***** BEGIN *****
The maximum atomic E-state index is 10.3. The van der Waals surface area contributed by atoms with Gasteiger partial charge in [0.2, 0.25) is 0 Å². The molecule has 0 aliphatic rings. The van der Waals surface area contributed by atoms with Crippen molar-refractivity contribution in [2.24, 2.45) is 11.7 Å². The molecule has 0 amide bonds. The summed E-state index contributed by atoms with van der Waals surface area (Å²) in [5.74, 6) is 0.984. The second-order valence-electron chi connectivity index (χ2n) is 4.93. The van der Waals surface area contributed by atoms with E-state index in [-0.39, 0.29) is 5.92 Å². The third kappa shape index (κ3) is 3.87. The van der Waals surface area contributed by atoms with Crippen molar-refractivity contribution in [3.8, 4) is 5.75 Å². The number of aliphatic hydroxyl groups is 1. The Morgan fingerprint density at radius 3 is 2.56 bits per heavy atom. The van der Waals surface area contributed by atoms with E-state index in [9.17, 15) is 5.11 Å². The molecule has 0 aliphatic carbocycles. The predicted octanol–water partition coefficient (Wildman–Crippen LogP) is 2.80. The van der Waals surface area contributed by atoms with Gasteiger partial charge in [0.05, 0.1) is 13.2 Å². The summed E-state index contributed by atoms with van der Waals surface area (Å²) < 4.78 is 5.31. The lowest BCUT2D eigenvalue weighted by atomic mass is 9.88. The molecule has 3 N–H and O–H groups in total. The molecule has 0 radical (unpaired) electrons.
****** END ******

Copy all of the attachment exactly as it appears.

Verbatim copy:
The maximum atomic E-state index is 10.3. The van der Waals surface area contributed by atoms with Gasteiger partial charge in [0.2, 0.25) is 0 Å². The molecule has 0 aliphatic rings. The van der Waals surface area contributed by atoms with Crippen molar-refractivity contribution in [2.24, 2.45) is 11.7 Å². The molecule has 0 amide bonds. The summed E-state index contributed by atoms with van der Waals surface area (Å²) in [5.74, 6) is 0.984. The second-order valence-electron chi connectivity index (χ2n) is 4.93. The van der Waals surface area contributed by atoms with E-state index in [-0.39, 0.29) is 5.92 Å². The third kappa shape index (κ3) is 3.87. The van der Waals surface area contributed by atoms with Crippen molar-refractivity contribution in [3.8, 4) is 5.75 Å². The number of aliphatic hydroxyl groups is 1. The Morgan fingerprint density at radius 3 is 2.56 bits per heavy atom. The van der Waals surface area contributed by atoms with E-state index in [9.17, 15) is 5.11 Å². The molecule has 0 aliphatic carbocycles. The predicted octanol–water partition coefficient (Wildman–Crippen LogP) is 2.80. The van der Waals surface area contributed by atoms with Gasteiger partial charge in [0.05, 0.1) is 13.2 Å². The summed E-state index contributed by atoms with van der Waals surface area (Å²) < 4.78 is 5.31. The lowest BCUT2D eigenvalue weighted by atomic mass is 9.88. The molecule has 3 N–H and O–H groups in total. The molecule has 0 radical (unpaired) electrons.